I think branding consistency as an idea is sometimes overrated. Brand consistency, to me, is brand homogeneity. It’s like using the same visual tool kit and same words and then plastering those in different channels or experiences.
I think the way we look at it is that we’re a little bit looser. I use the metaphor of an individual: You talk differently at a dinner table with friends than you do in a presentation to a parent teacher’s association. If you look at how we talk on social versus how we talk on television, they’re very different. I would argue that we are consistent with our values rather than literally a visual continuity or a linguistic continuity.
It sounds like your brand kit is flexible.
Absolutely. I think we flex a lot as we’ve gone into Canada and gone into the UK. You know, there have been things where we inflect a little bit. Obviously in our illustrations we like to localize some of the characters that we use.
In Germany, we dial up some of the technological storytelling that we have around our lab in San Francisco because it turns out that the German consumer wants to dig a lot deeper on that than their American or Canadian counterparts. There have been revelations that we’ve only realized when we enter a market.
The experience of owning a Casper seems like half of the product itself; you invest heavily in brand exposure and engagement. Why are you putting so much effort, not into the product, but into the experience around it?
There’s a few ways to answer that question. Casper hasn’t necessarily created a wave the direct-to-consumer mattress brands. We started to ride that wave and in some ways we were the only visible surfer on it, but now we have been joined by lots of surfers.
The longevity of our brand and business will be built on making sure that every touch point, from R&D of the product itself, to the experience of communicating with our team is 99th percentile for our competition.
To me, “experience” is saying that there’s a duration to how you interact with our brand, but with us there are multiple touch points. I think Casper looks at the original purchase as the beginning of a relationship, and not the end of the experience.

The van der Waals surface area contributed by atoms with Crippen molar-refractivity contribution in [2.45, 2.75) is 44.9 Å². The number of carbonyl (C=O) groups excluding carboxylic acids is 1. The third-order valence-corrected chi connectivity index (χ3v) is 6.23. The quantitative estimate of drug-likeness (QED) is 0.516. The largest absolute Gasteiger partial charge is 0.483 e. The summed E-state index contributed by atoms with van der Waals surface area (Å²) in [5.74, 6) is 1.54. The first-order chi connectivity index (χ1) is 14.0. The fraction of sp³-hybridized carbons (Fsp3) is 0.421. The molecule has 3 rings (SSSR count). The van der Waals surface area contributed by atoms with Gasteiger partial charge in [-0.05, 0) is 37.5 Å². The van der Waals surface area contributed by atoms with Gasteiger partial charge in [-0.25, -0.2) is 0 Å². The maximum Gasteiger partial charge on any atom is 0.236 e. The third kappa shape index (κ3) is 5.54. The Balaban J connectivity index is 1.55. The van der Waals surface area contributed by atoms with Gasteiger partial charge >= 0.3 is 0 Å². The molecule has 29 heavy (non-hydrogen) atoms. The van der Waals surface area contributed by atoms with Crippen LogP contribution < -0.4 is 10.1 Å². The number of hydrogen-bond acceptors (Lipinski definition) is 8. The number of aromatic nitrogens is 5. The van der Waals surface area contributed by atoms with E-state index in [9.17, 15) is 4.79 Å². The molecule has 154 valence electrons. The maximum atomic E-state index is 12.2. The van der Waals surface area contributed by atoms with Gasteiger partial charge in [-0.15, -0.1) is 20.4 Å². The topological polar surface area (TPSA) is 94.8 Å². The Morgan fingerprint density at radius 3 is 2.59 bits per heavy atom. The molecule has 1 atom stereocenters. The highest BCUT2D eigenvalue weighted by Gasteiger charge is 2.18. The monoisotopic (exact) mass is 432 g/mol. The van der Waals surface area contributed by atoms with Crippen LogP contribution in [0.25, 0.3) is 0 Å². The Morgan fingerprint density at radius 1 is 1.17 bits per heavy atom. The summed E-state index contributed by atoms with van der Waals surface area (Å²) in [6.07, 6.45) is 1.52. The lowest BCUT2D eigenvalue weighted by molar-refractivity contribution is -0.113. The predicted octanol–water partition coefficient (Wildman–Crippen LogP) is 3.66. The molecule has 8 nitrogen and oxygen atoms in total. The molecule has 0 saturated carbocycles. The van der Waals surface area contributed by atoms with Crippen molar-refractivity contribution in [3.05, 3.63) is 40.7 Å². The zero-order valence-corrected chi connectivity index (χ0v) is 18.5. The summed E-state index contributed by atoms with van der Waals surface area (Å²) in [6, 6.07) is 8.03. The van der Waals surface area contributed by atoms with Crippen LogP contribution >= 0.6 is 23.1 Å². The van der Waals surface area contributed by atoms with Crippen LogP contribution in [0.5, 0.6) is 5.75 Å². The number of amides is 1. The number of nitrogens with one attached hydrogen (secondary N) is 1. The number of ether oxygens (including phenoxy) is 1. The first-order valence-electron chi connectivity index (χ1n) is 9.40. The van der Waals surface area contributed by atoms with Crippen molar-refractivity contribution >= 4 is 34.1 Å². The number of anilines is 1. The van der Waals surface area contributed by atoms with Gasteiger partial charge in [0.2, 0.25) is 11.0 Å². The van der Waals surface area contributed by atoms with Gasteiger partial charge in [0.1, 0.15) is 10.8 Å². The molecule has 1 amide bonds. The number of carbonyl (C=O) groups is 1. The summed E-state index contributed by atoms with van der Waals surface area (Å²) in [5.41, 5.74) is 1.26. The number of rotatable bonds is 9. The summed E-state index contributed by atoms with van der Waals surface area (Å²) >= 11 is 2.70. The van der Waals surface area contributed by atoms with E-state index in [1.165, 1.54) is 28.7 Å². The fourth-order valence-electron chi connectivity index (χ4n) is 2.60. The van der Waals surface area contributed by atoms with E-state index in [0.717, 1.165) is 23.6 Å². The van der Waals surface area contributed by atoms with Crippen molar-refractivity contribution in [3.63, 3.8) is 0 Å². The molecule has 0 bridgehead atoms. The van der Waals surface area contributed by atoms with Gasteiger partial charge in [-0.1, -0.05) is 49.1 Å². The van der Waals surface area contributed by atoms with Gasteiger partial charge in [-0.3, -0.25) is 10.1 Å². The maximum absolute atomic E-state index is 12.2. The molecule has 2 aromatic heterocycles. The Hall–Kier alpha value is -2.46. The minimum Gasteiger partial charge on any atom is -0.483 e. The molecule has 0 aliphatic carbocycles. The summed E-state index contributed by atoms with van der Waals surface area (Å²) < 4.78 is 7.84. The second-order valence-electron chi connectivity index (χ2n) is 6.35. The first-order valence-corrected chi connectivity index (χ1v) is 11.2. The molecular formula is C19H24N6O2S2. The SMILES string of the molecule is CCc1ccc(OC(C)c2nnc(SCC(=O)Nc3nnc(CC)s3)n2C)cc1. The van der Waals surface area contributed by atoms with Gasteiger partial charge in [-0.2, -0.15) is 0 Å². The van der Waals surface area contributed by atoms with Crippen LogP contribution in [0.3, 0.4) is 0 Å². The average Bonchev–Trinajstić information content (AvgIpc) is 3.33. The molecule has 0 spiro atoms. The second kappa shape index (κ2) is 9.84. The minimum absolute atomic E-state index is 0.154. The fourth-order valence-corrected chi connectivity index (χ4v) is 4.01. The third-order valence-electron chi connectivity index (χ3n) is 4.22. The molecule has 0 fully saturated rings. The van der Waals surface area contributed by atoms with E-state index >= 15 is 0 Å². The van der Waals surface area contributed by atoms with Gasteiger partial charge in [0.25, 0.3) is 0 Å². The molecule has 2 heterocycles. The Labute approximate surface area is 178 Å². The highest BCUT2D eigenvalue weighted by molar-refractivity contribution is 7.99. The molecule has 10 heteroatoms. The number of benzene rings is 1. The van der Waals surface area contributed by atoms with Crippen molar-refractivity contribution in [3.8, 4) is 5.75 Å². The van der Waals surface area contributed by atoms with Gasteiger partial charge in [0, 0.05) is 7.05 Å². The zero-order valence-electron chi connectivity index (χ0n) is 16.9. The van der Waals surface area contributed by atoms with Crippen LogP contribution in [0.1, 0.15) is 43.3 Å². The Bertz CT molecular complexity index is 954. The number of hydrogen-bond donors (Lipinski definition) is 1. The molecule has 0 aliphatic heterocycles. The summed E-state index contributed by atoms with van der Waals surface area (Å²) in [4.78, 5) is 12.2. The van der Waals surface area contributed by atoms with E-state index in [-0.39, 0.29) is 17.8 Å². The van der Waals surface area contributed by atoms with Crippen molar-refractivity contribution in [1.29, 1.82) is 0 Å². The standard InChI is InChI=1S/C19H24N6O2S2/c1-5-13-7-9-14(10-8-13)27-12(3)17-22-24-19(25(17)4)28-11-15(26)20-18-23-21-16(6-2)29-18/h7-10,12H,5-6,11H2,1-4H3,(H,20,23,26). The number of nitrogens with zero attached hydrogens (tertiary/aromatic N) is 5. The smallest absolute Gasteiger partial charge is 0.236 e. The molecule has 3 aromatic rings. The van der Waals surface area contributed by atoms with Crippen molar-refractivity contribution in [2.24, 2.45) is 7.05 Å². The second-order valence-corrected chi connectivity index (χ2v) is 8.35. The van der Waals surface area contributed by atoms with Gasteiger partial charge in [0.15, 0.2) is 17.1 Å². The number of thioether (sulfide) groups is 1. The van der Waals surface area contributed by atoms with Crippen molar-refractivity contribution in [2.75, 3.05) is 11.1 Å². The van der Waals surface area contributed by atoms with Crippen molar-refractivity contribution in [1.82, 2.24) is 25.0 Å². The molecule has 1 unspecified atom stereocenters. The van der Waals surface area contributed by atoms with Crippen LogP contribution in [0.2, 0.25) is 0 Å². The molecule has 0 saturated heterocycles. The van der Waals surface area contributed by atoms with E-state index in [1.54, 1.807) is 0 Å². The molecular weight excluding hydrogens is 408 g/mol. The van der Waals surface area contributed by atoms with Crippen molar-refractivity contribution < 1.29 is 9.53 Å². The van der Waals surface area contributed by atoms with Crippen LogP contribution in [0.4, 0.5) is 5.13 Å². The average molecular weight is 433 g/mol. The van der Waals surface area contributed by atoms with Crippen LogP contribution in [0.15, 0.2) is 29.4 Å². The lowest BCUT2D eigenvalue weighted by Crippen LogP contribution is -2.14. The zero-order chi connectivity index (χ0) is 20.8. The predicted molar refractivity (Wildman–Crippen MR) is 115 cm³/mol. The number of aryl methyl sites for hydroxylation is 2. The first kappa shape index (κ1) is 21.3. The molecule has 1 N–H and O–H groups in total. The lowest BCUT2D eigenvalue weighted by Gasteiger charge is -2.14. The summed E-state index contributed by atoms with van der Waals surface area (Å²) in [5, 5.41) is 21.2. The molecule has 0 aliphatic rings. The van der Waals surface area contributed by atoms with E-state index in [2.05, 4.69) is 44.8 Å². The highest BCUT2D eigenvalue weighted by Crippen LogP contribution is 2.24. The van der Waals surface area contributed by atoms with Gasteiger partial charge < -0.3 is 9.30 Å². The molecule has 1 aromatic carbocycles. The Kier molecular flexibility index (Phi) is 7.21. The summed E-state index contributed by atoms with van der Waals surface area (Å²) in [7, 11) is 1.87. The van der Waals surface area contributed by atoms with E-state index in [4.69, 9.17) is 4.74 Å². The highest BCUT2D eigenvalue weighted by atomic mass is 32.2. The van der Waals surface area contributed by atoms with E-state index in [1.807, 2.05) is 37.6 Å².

In very practical economic terms, it’s a way to cultivate a lifetime of value to a consumer that trusts us and naturally wants to come back to us and purchase our pillows, sheets or other products. The more touch points, the longer the relationship, and the more we can invest in making the experience better across all those touch points, because they’re more on the table, in terms of customer experiences.
So you are investing upfront to win a long-term customer.
Yeah. I mean, it’s so funny how at odds that is. People talk about retail and direct-to-consumer like they’re opposites. One of the reasons the retail model is being disrupted is that the brands teams and the product teams are separated by traditional retail. The communication is gone, so you miss all of that research data and thus the products they make are less competitive than the ones who directly interact with their customers.
What is interesting, however, is how retail buys you scale—so how can Casper look at having more people, more butts on beds, heads on pillows, and yet still own that data layer with the customer? We’re now in West Elm, but we have a relationship where we still own the customer experience.
Casper uniquely engages with customers after the purchase. Your social media channels are counter the norm with less than twenty percent of the content directly promoting a product, but the engagement is amazing. Where did this idea come from?
Early on, we wanted our customers to be the voice of growing Casper to the greatest degree possible. When you convince someone to buy a mattress on the internet, to us they have secondary value in convincing their friends to do the same. By virtue of liking Casper and interacting with our fun posts they might inspire other people to refer their friends to Casper and give them the tool kit, and that was really primary for us.
With a mattress, it’s typically a seven or eight year purchase life cycle. Even before we had other products, we used to look at a customer as not just the original purchase, but also their referral value because we have a very, very vocal and sharing customer base. Early on, the incremental value of a customer was far beyond just their purchase.